The Star Trek Tricorder Gets Raspberry Pi’d: Behold the Picorder!


Efforts to build a Star Trek tricorder-like device have been ongoing for at least a decade or two now, with various individuals and organizations contributing their own idea to the concept. For those of you who aren’t Star Trek fans: A tricorder is a small, handheld device capable of determining various types of information about the local environment. In science fiction terms, this often takes the place of scanning for chronitons, dissipating energy patterns, or Spot, Data’s cat. The real life efforts to build a tricorder have been a bit more prosaic, but there’s huge potential value in being able to see invisible forces around us.

Naturally, that means somebody had to go and build one out of a Raspberry Pi. Somehow, the name “Picorder” hasn’t been slapped on this thing yet, and while I’m certain ViacomCBS would be all over that branding like a Klingon on blood wine after a grueling Kal’Hyah, it’s a pretty good nickname for a tricorder built from a Raspberry Pi.

Gabe Emerson, of SaveItForParts, has built himself a Picorder with a nifty set of mostly-functioning capabilities.

The guy gets some props for kicking off a discussion of a Star Trek device with a reference to wormhole travel via SG-1. Official name: The “Save it For Parts Handheld Scanner.” Integrated components include a display, RTL-SDR software-defined radio for picking up radio signals, and a thermal imager built into the top of the package. Local atmosphere, temperature, and pressure sensors were supposed to be installed as well, but due to unspecified problems, those components had to be left out of the (current) final build.

Components that did make it include an Adafruit display, a DHT11/22 sensor for temperature and relative humidity, and a fair bit of home-made modification and rewiring for his own custom project. Obviously this is a homemade DIY device and scarcely going to be competing for design dollars in professional contexts, but bit by bit, the idea of a tricorder is becoming a reality.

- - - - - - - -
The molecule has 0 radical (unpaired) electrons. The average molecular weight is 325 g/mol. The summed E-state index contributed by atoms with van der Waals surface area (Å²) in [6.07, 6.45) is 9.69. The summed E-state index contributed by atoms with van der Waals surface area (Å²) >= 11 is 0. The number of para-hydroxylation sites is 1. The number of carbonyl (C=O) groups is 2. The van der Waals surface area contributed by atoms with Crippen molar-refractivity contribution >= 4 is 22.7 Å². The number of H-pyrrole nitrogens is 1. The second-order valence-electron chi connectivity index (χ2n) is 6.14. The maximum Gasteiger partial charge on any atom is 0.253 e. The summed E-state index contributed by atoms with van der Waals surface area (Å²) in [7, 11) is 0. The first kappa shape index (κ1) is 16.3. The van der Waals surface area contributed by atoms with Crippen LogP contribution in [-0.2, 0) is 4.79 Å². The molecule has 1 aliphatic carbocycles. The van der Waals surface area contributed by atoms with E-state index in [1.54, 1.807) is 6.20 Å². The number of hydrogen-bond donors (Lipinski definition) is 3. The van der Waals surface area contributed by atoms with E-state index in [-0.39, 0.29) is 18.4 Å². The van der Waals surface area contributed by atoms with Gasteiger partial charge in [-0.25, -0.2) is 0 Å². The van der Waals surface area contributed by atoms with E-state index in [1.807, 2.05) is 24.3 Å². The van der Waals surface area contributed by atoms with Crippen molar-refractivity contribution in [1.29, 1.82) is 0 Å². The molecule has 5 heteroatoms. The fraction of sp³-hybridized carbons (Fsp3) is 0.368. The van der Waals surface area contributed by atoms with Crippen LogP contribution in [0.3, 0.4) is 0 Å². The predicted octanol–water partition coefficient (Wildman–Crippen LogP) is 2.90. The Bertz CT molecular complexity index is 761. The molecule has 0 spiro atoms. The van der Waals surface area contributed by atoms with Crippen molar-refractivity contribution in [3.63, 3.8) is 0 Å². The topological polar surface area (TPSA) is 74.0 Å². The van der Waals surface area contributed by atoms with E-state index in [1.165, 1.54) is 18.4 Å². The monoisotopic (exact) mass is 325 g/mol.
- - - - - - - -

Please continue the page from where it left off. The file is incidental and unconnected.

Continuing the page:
We already have handheld devices with dedicated cameras and it isn’t hard to imagine fielding a FLIR module. With optical and thermal imaging addressed, let’s integrate a night vision module in there as well. A microphone with the ability to capture a wider range of sound than the human ear can hear would do for the episodes where tricorders are depicted as having sensed something beyond the bounds of human hearing.

This might seem beyond the scope of this story, but during the recent TSMC event, one of the designers they tapped, Butterfly iQ, was discussing their ongoing efforts to build a universal, hand-held ultrasound machine, and the required “Ultrasound on a chip” they had to build in order to bring the machine to life.

Of course, on Star Trek, tricorders were powered by the plot, with a disparate set of capabilities depending on what was called for. The real-life version, however, is increasingly a question of “When will it get easier to put all these components in the same box?” as opposed to “Nobody could ever build a sensor that advanced.” In the long-term, we may find this is one area where our own inventions quickly outstrip the sorts of capabilities late 90s sci-fi envisioned. As impressive as tricorders were, they weren’t as good for content ingestion or review as the devices we already have today.

In any event, as backyard “Picorders” go, this seemed a fun project. There are a number of other backyard projects on SaveItForParts, so check it out if you feel the urge.

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